Why Children Should Rebel
Our current concept of childhood is a relatively recent invention. Throughout most cultures throughout most of human history, individuals today referred to as "children" had the right to marry, serve in the army, and even act as the head of state.
We can still see remnants of this in ceremonies such as Barmitzvah celebrations practiced by those who follow the Old Testament, though the true purpose of such events has been obscured by today's society. In the Judeo-Christian culture, boys who reached the age of 13 were considered to be full fledged adults, with all the associated rights and responsibilities.
This is a far cry from today's attitudes and practices, where even individuals considerably older than 13 are still not allowed to own property in their own name, enter legal agreements, or have any significant decision making power over how they are to live their lives. Instead, they are entirely at the almost arbitrary mercy of their parents or legal guardians.
This situation is similar to the subordinate legal status women had to their husbands just a few generations ago. It is in effect a form of slavery, though under the supposed belief that this is in the best interest of those who are enslaved. It was only in 1920 that women finally gained the right to vote in the United States. Prior to this date, it was considered outrageous to propose that these "irrational creatures" could be trusted to have a say in governance.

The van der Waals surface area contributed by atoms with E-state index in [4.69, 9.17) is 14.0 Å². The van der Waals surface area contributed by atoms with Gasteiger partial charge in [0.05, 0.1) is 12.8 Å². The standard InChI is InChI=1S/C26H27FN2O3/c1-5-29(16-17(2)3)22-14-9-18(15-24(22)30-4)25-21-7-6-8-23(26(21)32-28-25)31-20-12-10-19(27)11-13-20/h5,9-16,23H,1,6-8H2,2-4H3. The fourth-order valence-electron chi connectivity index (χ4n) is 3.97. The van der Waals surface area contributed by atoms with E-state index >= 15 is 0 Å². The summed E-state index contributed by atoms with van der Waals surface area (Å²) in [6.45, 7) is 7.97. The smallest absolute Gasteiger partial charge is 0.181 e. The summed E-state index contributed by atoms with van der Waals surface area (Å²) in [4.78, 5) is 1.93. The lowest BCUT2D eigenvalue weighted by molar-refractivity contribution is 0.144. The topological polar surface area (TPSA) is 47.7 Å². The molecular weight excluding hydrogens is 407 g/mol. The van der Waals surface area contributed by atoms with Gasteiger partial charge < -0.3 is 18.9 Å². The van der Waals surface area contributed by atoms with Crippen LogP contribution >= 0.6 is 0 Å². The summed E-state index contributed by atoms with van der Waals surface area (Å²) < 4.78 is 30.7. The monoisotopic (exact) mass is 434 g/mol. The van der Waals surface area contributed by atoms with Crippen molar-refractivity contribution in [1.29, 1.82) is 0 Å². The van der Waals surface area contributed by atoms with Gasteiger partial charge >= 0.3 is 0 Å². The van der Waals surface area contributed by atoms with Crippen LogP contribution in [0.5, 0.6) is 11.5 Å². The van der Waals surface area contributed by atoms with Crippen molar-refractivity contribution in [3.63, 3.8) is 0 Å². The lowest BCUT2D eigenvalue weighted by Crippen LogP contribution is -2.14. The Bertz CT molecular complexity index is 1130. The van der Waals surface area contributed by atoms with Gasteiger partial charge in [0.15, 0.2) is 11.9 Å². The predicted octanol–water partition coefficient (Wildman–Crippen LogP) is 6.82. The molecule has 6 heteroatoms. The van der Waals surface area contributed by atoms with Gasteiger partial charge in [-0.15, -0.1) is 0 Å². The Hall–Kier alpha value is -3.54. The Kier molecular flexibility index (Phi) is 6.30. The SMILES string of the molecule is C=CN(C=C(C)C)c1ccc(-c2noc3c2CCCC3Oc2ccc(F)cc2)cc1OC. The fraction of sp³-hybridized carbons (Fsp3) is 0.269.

In exactly the same way, most people currently assume that children are not intellectually or emotionally competent to act as our equals in society. This view is reflected in our language when people tell each other to start "behaving like adults."
However, a few moments reflection should make us realize that "typical adult behavior" consists of resolving our disputes through military confrontations and through bitter lawsuits. Nothing in our daily behavior is in any way superior to the behavior of those we refer to as "children."
The very definition of what it means to be an "adult" has been warped by our society. When we refer to an "adult horse" or an "adult dog", the word "adult" refers to the reproductive maturity of being able to produce offspring. By contrast, our society's legal definition is based on an arbitrary age demarcation, long after biological adulthood has already been attained.
Neither biological adulthood nor legal adulthood are a prerequisite for intellectual or emotional maturity. Nor are they a guarantee of it. Some people are competent to make their own decisions by the age of seven. Others are still not able to run their own lives even by the age of thirty.
Just as racism is unacceptable, it is also unacceptable to use arbitrary age demarcation lines to determine who will have which rights.
Consider for example the right to drive a car. We obviously need tests to determine who can be trusted with this responsibility. However, to be fair, the same test must apply to all people, regardless of race or gender, and regardless of youth. If someone successfully passes the written exam and the "behind the wheel" test, then there is no justification to deny a driving license on the grounds that the applicant is too young.